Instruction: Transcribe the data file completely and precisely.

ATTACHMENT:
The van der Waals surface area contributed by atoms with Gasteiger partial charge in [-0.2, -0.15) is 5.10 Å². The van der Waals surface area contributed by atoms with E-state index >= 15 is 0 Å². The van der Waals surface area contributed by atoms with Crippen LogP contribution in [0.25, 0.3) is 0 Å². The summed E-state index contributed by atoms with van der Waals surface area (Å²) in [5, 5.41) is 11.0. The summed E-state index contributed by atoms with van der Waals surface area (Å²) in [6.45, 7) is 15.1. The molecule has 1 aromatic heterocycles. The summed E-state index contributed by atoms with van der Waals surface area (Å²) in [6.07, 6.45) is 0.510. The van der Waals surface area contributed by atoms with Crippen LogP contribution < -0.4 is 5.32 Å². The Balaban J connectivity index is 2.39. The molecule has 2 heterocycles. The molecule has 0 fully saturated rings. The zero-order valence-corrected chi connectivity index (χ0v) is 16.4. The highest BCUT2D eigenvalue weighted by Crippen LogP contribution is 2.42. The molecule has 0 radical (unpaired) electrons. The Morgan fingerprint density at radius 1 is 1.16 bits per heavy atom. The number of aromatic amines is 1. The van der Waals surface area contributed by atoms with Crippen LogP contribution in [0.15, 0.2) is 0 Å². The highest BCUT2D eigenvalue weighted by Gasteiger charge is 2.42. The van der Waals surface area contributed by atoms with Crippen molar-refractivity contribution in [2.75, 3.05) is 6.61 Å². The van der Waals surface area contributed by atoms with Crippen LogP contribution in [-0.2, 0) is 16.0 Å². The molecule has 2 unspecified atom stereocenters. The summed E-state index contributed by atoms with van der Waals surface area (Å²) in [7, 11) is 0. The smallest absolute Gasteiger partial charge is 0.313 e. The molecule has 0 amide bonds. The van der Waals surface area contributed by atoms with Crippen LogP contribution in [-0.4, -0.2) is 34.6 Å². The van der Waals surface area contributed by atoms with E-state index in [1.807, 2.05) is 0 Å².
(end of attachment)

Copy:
The van der Waals surface area contributed by atoms with Gasteiger partial charge in [-0.2, -0.15) is 5.10 Å². The van der Waals surface area contributed by atoms with E-state index >= 15 is 0 Å². The van der Waals surface area contributed by atoms with Crippen LogP contribution in [0.25, 0.3) is 0 Å². The summed E-state index contributed by atoms with van der Waals surface area (Å²) in [5, 5.41) is 11.0. The summed E-state index contributed by atoms with van der Waals surface area (Å²) in [6.45, 7) is 15.1. The molecule has 1 aromatic heterocycles. The summed E-state index contributed by atoms with van der Waals surface area (Å²) in [6.07, 6.45) is 0.510. The van der Waals surface area contributed by atoms with Crippen LogP contribution < -0.4 is 5.32 Å². The Balaban J connectivity index is 2.39. The molecule has 2 heterocycles. The molecule has 0 fully saturated rings. The zero-order valence-corrected chi connectivity index (χ0v) is 16.4. The highest BCUT2D eigenvalue weighted by Crippen LogP contribution is 2.42. The molecule has 0 radical (unpaired) electrons. The Morgan fingerprint density at radius 1 is 1.16 bits per heavy atom. The number of aromatic amines is 1. The van der Waals surface area contributed by atoms with Crippen LogP contribution in [0.15, 0.2) is 0 Å². The highest BCUT2D eigenvalue weighted by Gasteiger charge is 2.42. The van der Waals surface area contributed by atoms with Crippen molar-refractivity contribution in [2.75, 3.05) is 6.61 Å². The van der Waals surface area contributed by atoms with Crippen LogP contribution in [-0.2, 0) is 16.0 Å². The molecule has 2 unspecified atom stereocenters. The summed E-state index contributed by atoms with van der Waals surface area (Å²) in [7, 11) is 0. The smallest absolute Gasteiger partial charge is 0.313 e. The molecule has 0 amide bonds. The van der Waals surface area contributed by atoms with Crippen LogP contribution in [-0.4, -0.2) is 34.6 Å². The van der Waals surface area contributed by atoms with E-state index in [1.807, 2.05) is 0 Å².